December 13, 2022
Culture at the heart
Worth catching up on Simon Schama’s History of Now (BBC2). Reflecting back on a life steeped in culture, he continually asserts the centrality of art as a bulwark to the multiple threats that face humanity, whatever and wherever they are. He covers the big stuff – those artists with global reach and significance – but the point he makes is as relevant to community life as it is to global affairs. Too often marginalised when times get tough, the artist, he argues, should be front and centre. Projects like the Neighbouring Orchard lift the heart and should be cherished.
About The Neighbouring Orchard
‘The Neighbouring Orchard’ created by artist Annie Lord involves a network of apple trees planted in local front and shared gardens across Portobello, Craigmillar and Musselburgh.
The Neighbouring Orchard project offers young apple trees to households in Portobello, Musselburgh and Craigmillar, providing the possibility of apple harvests in years to come. At a time when we are physically distant from each other we look to planting trees as a way to forge links with people in neighbouring streets and suburbs. This individually planted, socially distant orchard is rooted in community and as the trees grow, bud, blossom and fruit we look forward to a time when we can gather together to enjoy the harvests.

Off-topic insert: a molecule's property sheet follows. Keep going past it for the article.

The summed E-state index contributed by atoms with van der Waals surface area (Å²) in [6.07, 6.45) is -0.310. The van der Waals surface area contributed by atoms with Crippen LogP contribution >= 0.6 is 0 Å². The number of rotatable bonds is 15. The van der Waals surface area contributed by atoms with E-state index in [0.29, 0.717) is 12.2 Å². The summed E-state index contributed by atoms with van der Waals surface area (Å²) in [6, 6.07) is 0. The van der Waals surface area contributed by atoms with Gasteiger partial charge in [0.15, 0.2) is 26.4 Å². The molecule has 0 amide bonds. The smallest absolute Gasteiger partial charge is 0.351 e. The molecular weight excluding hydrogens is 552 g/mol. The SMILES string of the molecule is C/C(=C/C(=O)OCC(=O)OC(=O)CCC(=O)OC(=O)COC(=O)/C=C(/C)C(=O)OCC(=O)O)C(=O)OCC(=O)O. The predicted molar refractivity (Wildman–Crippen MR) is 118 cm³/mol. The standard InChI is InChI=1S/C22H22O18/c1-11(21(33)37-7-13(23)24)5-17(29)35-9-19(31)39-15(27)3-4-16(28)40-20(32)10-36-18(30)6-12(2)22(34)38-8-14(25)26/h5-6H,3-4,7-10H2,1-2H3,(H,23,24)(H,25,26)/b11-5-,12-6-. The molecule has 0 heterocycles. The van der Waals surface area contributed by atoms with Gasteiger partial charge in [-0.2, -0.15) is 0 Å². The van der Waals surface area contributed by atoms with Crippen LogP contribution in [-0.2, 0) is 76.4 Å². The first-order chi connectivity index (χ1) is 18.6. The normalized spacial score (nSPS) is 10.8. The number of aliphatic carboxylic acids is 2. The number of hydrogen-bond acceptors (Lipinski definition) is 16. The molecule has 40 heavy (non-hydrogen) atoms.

The trees are planted in front gardens or shared gardens, ensuring that they are visible to the wider community, acting as markers for people on daily walks, seen from bus windows and from other household’s windows.
The apple varieties we offer each have a historic link to the area, having previously been grown in local orchards in the 19th Century. Most apple trees need to have different varieties of apple trees nearby in order to be pollinated. The Neighbouring Orchard trees will form a network across individual gardens, linked together by bees and other pollinators who will fly between them.
The project was supported initially by funding from the National Lottery Awards for All Fund. In 2021 further funding from Creative Scotland and Musselburgh Common Good Fund (East Lothian Council) was received to further develop the project.